NEW YORK (Nov. 4)
From the halls of Congress to the State Department, pressure is building on the Ford Foundation to stop supporting groups that engage in anti-Israel agitation and anti-Semitic activities.
The pressure comes in the wake of a recent JTA investigative series, “Funding Hate,” which revealed that one of the country’s most prestigious foundations has spent millions of dollars on Palestinian and other non-governmental organizations, or NGOs, that agitate against Israel.
Also on Monday, the State Department said it is talking to the Justice Department, whose job it is to determine if any laws have been broken.
The congressional letter said, “We are extremely concerned with the Ford Foundation’s funding of organizations that have openly and purposefully instigated anti-Semitism, called for the destruction of the State of Israel, and/or engaged in the promotion of violence.”
The letter also said it was “equally disturbing” that some of the grantees have refused to sign a U.S. government document, the Certification Regarding Terrorist Financing, that requires U.S.-funded organizations to pledge they do not support any group that advocates or engages in terrorist activities.
Nadler said after Monday’s meeting that in addition to the letter’s call for increased “transparency and de-funding grantees engaging in objectionable behavior,” he also gave Berresford recommendations for Ford to prevent future support of anti-Israel groups.
Those steps, he said in a statement, might include training human-rights NGOs to “stop the burgeoning problem of unchecked anti-Semitism and de-legitimization of the State of Israel in the human-rights arena.”
Nadler’s office would not comment further on the meeting.
The letter to Ford had cited the JTA series that found that Ford funded NGOs attending the 2001 U.N. World Conference Against Racism, Racial Discrimination, Xenophobia and Related Intolerance in Durban, South Africa. The conference “was a virtual field day for anti-Semitic and anti-Israel activities,” the letter said.
The letter also referred to other Ford-backed anti-Israel groups, such as the Jerusalem Media and Communication Centre, which publishes “The Palestine Report” and whose Web site linked to groups the State Department considers terrorist organizations, such as Hamas and Islamic Jihad.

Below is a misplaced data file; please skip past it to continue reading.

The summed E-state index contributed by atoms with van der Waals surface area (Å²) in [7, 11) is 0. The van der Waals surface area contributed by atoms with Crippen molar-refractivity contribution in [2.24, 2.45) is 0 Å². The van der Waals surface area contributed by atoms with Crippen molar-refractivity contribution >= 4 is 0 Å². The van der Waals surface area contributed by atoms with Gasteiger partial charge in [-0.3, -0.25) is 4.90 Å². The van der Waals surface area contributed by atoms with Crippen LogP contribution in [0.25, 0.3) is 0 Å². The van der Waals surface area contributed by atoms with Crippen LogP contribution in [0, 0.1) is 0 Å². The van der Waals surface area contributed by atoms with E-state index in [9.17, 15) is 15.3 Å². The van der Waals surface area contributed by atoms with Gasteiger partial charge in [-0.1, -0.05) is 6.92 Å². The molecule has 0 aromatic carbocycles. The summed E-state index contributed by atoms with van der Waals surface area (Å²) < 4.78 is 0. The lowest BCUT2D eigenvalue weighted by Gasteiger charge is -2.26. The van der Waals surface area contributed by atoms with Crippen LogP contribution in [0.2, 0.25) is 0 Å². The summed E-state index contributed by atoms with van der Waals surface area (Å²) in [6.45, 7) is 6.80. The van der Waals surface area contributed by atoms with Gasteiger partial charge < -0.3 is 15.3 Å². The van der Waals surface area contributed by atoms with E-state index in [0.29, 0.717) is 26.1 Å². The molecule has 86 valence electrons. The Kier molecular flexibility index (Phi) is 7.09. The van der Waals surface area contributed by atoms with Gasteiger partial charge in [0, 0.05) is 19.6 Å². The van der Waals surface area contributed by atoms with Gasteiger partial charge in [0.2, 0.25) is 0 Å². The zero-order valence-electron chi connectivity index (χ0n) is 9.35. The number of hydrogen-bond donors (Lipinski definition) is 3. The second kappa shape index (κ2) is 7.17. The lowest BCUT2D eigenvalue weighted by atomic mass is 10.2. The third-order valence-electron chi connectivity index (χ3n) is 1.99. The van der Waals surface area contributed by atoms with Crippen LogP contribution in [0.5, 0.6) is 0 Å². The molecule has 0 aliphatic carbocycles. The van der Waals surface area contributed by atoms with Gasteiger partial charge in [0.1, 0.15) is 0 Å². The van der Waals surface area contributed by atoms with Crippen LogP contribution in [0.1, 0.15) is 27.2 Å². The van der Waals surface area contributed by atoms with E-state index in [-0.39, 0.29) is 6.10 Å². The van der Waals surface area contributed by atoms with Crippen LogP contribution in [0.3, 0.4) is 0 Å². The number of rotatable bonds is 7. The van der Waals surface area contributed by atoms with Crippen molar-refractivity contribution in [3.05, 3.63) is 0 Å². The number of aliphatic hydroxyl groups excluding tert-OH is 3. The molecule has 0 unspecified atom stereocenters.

Ford has taken note of the charges.
In a letter to the Forward earlier this month responding to the JTA reports, Ford spokesman Bradford Smith said Ford was “shocked” and “dismayed” that “extremist rhetoric” had overshadowed the Durban conference.
Ford also said it has held “frank” discussions with the Palestinian NGO Network, an umbrella group of some 90 Palestinian NGOs, about “inflammatory” images and messages, Smith said.
In July, the PNGO called the U.S. law limiting aid to groups forswearing terrorism “unacceptable” because, the PNGO said, “the root problem in the West Bank and Gaza remains the continued illegal Israeli military occupation of Palestinian lands, and not the work of Palestinian NGOs and their constituencies.”
But this week, Nadler, in a prepared statement, called his meeting with Ford’s Berresford “useful.” He said, “She committed to me that the Ford Foundation will not fund groups that espouse anti-Semitism, promote violence or deny the legitimacy of the State of Israel.”
It remains unclear whether Ford is taking — or will take — steps to follow through on the demands. In its letter to the Forward, Smith said Ford checks every grant before approving it and checks up periodically to see that “no grant supports any organization on various lists of terror suspects.”
A Ford Foundation spokesman, Alexander Wilde, said Ford was “pleased” to meet with Nadler for a “serious discussion on the issues.”
“As the Congressman said, we assured him that we will not fund groups that espouse anti-Semitism, promote violence or deny the legitimacy of Israel’s existence,” Wilde said in an e-mail message to JTA. “We take any such allegations very seriously and investigate them.”
Wilde said Ford looked forward to “continuing the discussion” with Nadler.
When pressed on what action Ford might take, another Ford spokesman, Joe Voeller, said the foundation would not elaborate on its initial statement.
Before the Berresford-Nadler session, however, Wilde had told The New York Sun, “We see no reason to make any changes.”
Meanwhile, a Nadler spokeswoman, Jennie McCue, said they would not comment further “until we hear back from Ford” on the meeting.
Ford’s response was expected “shortly,” she added.
Also this week, a State Department official said the agency is scrutinizing the reports of Ford Foundation support for anti-Israel groups that do not sign onto its Certification Regarding Terrorist Financing.
“In light of these charges, and because it is an enforcement issue against a U.S.-based organization, it is an area in which we are talking to the Department of Justice,” a State Department spokesman for the Middle East desk said.
While it is the Justice Department, as the relevant law-enforcement agency, that must determine if Ford has broken any laws, “we are now undertaking a review,” the State Department official said.
A Justice Department spokesman could not be reached for comment.
Jewish eyes in Washington also are focused on Ford. Last month, the American Jewish Congress said it was considering legal options against Ford or relevant government agencies to force the foundation to adhere to charitable giving laws.
AJCongress’ executive director, Neil Goldstein, said his organization would prefer that Ford act on its own to sever its support for anti-Israel activities, but he continued to explore what legal action AJCongress might pursue.
Calling the Nadler meeting a “positive step,” Goldstein said, “It is far better to see” the Ford Foundation “mend their ways than to have to take them to court.”